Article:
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Paul W Kachapulula, Juliet Akello, Ranajit Bandyopadhyay, Peter J Cotty
AIMS: Quantify aflatoxins, the potent carcinogens associated with stunting and immune suppression, in maize and groundnut across Zambia's three agroecologies and determine vulnerability to aflatoxin increases after purchase. METHODS AND RESULTS: Aflatoxin concentrations were determined for 334 maize and groundnut samples from 27 districts using lateral-flow immunochromatography. Seventeen percent of crops from markets contained aflatoxin concentrations above allowable levels in Zambia (10 μg kg(-1) )...
March 16, 2017: Journal of Applied Microbiology
Joern Fischer, David J Abson, Arvid Bergsten, Neil French Collier, Ine Dorresteijn, Jan Hanspach, Kristoffer Hylander, Jannik Schultner, Feyera Senbeta
Given the serious limitations of production-oriented frameworks, we offer here a new conceptual framework for how to analyze the nexus of food security and biodiversity conservation. We introduce four archetypes of social-ecological system states corresponding to win-win (e.g., agroecology), win-lose (e.g., intensive agriculture), lose-win (e.g., fortress conservation), and lose-lose (e.g., degraded landscapes) outcomes for food security and biodiversity conservation. Each archetype is shaped by characteristic external drivers, exhibits characteristic internal social-ecological features, and has characteristic feedbacks that maintain it...
March 8, 2017: Trends in Ecology & Evolution
Nicholas E Williams, Amanda Carrico
Climate change is increasing water scarcity in Sri Lanka. Whether these changes will undermine national-level food security depends upon the ability of the small-scale farmers that dominate rice production and the institutions that support them to overcome the challenges presented by changing water availability. Analyzing household survey data, this research identifies household, institutional, and agroecological factors that influence how water-stressed farmers are working to adapt to changing conditions and how the strategies they employ impact rice yields...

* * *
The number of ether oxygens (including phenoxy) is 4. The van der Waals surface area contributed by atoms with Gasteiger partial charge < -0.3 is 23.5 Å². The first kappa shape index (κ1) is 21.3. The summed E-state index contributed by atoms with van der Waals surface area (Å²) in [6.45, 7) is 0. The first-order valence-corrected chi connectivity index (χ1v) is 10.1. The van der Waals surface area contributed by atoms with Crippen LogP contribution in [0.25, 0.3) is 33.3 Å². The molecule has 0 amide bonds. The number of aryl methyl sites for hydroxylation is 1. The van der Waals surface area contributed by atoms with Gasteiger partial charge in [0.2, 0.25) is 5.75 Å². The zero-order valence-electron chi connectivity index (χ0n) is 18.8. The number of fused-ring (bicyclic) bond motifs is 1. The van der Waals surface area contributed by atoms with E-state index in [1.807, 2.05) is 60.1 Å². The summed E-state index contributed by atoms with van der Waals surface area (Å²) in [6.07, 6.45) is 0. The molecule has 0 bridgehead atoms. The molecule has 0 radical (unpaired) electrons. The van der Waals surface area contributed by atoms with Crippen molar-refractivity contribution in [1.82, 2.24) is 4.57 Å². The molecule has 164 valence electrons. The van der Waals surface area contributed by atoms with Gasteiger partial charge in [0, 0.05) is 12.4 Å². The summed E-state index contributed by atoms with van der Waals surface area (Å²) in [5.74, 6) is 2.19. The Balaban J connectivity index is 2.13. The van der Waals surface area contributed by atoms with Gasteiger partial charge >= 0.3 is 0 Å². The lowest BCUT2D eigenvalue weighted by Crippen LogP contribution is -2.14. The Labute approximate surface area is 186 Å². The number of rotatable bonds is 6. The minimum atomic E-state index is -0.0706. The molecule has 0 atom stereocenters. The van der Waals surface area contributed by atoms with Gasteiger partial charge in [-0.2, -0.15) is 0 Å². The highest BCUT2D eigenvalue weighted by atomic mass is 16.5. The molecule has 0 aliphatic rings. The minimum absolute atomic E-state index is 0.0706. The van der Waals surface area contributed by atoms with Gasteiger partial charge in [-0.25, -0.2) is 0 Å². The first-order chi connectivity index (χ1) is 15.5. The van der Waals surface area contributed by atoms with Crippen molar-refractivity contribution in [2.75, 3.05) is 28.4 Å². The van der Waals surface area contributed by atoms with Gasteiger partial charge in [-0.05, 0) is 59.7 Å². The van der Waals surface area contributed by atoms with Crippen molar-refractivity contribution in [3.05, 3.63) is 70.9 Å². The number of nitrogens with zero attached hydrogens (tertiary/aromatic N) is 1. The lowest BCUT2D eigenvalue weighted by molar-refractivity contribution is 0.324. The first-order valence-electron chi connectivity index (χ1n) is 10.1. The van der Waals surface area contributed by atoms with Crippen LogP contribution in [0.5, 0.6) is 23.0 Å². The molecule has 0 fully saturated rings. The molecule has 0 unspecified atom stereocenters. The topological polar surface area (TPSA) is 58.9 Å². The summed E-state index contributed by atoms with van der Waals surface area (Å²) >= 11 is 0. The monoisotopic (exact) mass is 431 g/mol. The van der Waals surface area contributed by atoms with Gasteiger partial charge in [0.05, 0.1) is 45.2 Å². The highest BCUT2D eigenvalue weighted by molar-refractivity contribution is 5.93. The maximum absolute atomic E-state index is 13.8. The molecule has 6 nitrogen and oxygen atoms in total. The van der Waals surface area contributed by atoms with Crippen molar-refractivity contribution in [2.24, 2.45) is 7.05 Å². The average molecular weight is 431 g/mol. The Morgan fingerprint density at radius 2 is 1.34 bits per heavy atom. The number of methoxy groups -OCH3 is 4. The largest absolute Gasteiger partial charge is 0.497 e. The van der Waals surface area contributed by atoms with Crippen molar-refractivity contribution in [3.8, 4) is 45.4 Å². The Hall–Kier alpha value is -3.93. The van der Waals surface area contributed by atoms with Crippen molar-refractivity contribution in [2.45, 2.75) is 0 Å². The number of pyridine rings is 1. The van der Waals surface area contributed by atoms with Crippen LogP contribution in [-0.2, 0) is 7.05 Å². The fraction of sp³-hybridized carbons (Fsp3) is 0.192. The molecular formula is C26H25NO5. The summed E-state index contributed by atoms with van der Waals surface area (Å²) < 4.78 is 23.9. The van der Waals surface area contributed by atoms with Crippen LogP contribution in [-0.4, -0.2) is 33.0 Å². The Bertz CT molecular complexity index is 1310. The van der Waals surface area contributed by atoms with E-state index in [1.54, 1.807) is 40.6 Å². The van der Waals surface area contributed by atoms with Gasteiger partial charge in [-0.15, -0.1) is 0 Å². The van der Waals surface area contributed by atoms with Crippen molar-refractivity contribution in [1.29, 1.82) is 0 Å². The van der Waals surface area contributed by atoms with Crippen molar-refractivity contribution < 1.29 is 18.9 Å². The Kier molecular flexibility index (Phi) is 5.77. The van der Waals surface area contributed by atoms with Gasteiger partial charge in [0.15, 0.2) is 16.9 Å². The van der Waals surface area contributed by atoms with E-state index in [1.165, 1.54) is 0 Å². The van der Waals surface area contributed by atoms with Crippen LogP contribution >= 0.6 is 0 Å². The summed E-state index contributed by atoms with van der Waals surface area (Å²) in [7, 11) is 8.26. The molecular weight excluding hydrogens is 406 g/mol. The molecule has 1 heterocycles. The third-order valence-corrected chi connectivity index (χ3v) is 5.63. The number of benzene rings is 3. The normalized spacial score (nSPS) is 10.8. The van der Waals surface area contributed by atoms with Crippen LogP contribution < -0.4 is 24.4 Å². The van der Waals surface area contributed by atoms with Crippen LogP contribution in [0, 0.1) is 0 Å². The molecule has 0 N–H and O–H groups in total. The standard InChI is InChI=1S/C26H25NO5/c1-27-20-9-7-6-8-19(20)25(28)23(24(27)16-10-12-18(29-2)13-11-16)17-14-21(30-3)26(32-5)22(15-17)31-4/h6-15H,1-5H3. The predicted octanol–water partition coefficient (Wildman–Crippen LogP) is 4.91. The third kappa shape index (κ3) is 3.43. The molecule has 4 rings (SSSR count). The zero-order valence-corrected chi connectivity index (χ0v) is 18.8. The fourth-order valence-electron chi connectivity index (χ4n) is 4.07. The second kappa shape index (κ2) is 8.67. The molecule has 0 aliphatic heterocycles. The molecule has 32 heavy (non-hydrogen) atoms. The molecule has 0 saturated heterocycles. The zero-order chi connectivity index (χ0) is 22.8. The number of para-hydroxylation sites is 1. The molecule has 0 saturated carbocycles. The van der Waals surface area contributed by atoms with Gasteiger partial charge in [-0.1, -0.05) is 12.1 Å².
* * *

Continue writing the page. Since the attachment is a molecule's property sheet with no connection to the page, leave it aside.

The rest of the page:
February 16, 2017: Ambio
Chushu Zhang, Jonathan Nimal Selvaraj, Qingli Yang, Yang Liu
Peanut pods are easily infected by aflatoxin-producing Aspergillus sp.ecies from field soil. To assess the aflatoxin-producing Aspergillus sp. in different peanut field soils, 344 aflatoxin-producing Aspergillus strains were isolated from 600 soil samples of four agroecological zones in China (the Southeast coastal zone (SEC), the Yangtze River zone (YZR), the Yellow River zone (YR) and the Northeast zone (NE)). Nearly 94.2% (324/344) of strains were A. flavus and 5.8% (20/344) of strains were A. parasiticus...
January 20, 2017: Toxins
Cong Dang, Zengbin Lu, Long Wang, Xuefei Chang, Fang Wang, Hongwei Yao, Yufa Peng, David Stanley, Gongyin Ye
Transgenic Bt rice expressing the insecticidal proteins derived from Bacillus thuringiensis Berliner (Bt) have been developed since 1989. Their ecological risks toward non-target organisms have been investigated, however, these studies were conducted individually, yielding uncertainty regarding potential agroecological risks associated with large-scale deployment of Bt rice lines. Here, we developed a meta-analysis of existing literature to synthesize current knowledge of the impacts of Bt rice on functional arthropod guilds, including herbivores, predators, parasitoids and detritivores in laboratory and field studies...
January 23, 2017: Plant Biotechnology Journal
Anukesh Krishnankutty Ambika, Brian Wardlow, Vimal Mishra
India is among the countries that uses a significant fraction of available water for irrigation. Irrigated area in India has increased substantially after the Green revolution and both surface and groundwater have been extensively used. Under warming climate projections, irrigation frequency may increase leading to increased irrigation water demands. Water resources planning and management in agriculture need spatially-explicit irrigated area information for different crops and different crop growing seasons...
December 20, 2016: Scientific Data
Hanson Nyantakyi-Frimpong, Joseph Kangmennaang, Rachel Bezner Kerr, Isaac Luginaah, Laifolo Dakishoni, Esther Lupafya, Lizzie Shumba, Mangani Katundu
This paper assesses the relationship between agroecology, food security, and human health. Specifically, we ask if agroecology can lead to improved food security and human health among vulnerable smallholder farmers in semi-humid tropical Africa. The empirical evidence comes from a cross-sectional household survey (n=1,000) in two districts in Malawi, a small country in semi-humid, tropical Africa. The survey consisted of 571 agroecology-adoption and 429 non-agroecology-adoption households. Ordered logistics regression and average treatment effects models were used to determine the effect of agroecology adoption on self-reported health...